“Revelation Road”

A singer’s singer, Shelby Lynne is best known for her voice — a sensuous alto of formidable range — and, to a somewhat lesser extent, for her emotionally fraught songwriting. But with her new “Revelation Road” she does it all: sings, writes, produces and plays all of the instruments, including drums. The result is a sumptuous, unabashedly Southern song cycle that ranks among the best records of her career.

Subdued but insistent, the lightly juking title track is a cross between country blues and soul, while “Even Angels,” a shuffling meditation on human frailty, ranges more toward the soul end of the spectrum. With down-home references to the likes of scrambled-egg sandwiches, “I’ll Hold Your Head” extols the virtues of rural working-class pride. “I Won’t Leave You” recalls the dusky pop-country of Bobbie Gentry. “Lead Me Love,” a sultry ballad, is buoyed by a bossa nova-inflected lilt.

Lynne’s lyrics are refreshingly matter of fact and never overreach, no doubt because she’s confident that her languorous Cotton State drawl can express whatever else she might want to convey.

“A voice through the wind sings through the trees, reminds me of the nights together, you and me,” she pines in “The Thief.” More pointed still is the epic understatement of the autobiographical ballad, “Alabama.” “I been insane since I was nine / Never went to crime / But the fightin’ kind, oh yeah,” she purrs, the mix of pride and defiance in her voice that of a woman who understands herself and her music very well.

— Bill Friskics-Warren

Recommended Tracks: “Revelation Road,” “Alabama,” “I’ll Hold Your Head



Within the first 30 seconds of Pree’s new release “Folly,” listeners will likely respond with either an emphatic embrace or visceral recoiling. The D.C.- based avant-folk band’s frontwoman May Tabol possesses the sort of idiosyncratic, in-your-face singing style that cannot help but polarize. Constantly marshaling her frenetic soprano up and down the vocal register, Tabol sounds a bit like a coquettish Joni Mitchell on laughing gas. Often double-tracked and highly pronounced in the mix, it is a vocal affectation that occasionally resembles contemporaries Feist and Joanna Newsom, but is ultimately unique. As Oscar Wilde put it: It’s the kind of thing you like, if you like that kind of thing.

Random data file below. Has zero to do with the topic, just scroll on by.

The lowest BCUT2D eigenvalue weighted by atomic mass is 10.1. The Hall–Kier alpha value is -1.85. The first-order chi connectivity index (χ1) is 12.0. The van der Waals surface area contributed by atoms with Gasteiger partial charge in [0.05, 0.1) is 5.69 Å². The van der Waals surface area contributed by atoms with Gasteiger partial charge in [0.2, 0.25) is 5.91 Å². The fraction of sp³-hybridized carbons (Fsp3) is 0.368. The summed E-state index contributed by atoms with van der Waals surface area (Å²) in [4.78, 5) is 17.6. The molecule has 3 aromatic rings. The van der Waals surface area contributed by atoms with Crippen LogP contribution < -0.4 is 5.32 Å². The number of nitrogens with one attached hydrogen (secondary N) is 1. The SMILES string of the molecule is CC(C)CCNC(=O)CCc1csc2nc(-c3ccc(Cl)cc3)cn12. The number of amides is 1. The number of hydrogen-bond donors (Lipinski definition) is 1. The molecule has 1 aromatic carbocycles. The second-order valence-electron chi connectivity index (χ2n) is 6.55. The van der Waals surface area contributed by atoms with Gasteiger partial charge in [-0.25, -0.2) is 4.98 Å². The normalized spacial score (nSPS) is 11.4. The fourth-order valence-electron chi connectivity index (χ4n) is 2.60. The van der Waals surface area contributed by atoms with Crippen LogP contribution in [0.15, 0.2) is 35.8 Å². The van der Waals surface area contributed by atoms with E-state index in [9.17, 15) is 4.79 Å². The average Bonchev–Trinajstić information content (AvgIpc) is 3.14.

Tabol’s exertions are rendered amid a flagrantly ramshackle aggregation of acoustic guitars, shifting time signatures and weird instrumental flourishes like the singing saw and the melodica. While all the players are clearly accomplished musicians, the intended effect appears to be spontaneous sloppiness. The impact is not always persuasive. Even amid the deliberately atonal singing and helter-skelter arrangements, one senses the presence of a proficient band well-versed in contemporary composition.

It’s easy to see what Pree could achieve in a less self-conscious mode. The vertiginous “Fresh Paint” combines heavy orchestration, backing vocals that vault from monotone to operatic, and compelling, unusual guitar and piano accompaniment. For portions of this track, these elements mesh alongside Tabol’s peripatetic vocal, making for a jarring and fascinating listen. But the song shifts gears too often and the overall effect echoes the least interesting aspects of prog. This happens throughout “Folly”: Hints of brilliance and beauty are in evidence, but are too frequently undermined by a seeming unwillingness to follow one idea through for more than 20 seconds at a time.

— Elizabeth Nelson

Recommended Tracks: “Songs of Promise,” “Crow”


“Sets & Lights”

One of this fall’s word-of-mouth hits in theaters is “Drive,” the Ryan Gosling movie in which he plays a brooding loner who spends most of his time behind the wheel. In recent years, this description reliably ensured viewers would be bombarded with fast-paced, high-speed chases and an equally high-impact soundtrack to help sustain the adrenaline flow. “Drive” follows a subtler path, though, and that’s reflected in the soundtrack, which favors moody, synth-driven fare instead of turned-to-10 chunks of aggro. The tone is set, but the viewer still has a chance to think.

No songs by Xeno and Oaklander appear in “Drive,” but the New York group’s stark, intriguing new album “Sets & Lights” should be the next stop for those seeking more cinematic soundscapes. These are songs strong enough to stand on their own but would be best served with some sort of visual foil. Modern-day film noir directors, take note. The duo, consisting of Sean McBride and Liz Wendelbo, works with self-imposed limitations, using analog synthesizers to create its chilling tunes, but manages to avoid sounding like a novelty act. Songs such as “Year’s Before” and “Autumn’s Edge” are considerably bleaker than most synth-pop but still wouldn’t sound out of place next to Depeche Mode on a playlist.

While McBride and Wendelbo excel at extracting a variety of sounds from their synth arsenal, they suffer from vocal limitations. His flimsy croon and her airy coo are unexceptional, though they do sound better when used in tandem. “Italy” is an album highlight in part because it is instrumental and open-ended. Even if you’re just staring at a wall it sounds epic.

— David Malitz

Recommended Tracks: “Italy,” “Autumn’s Edge,” “Years Before”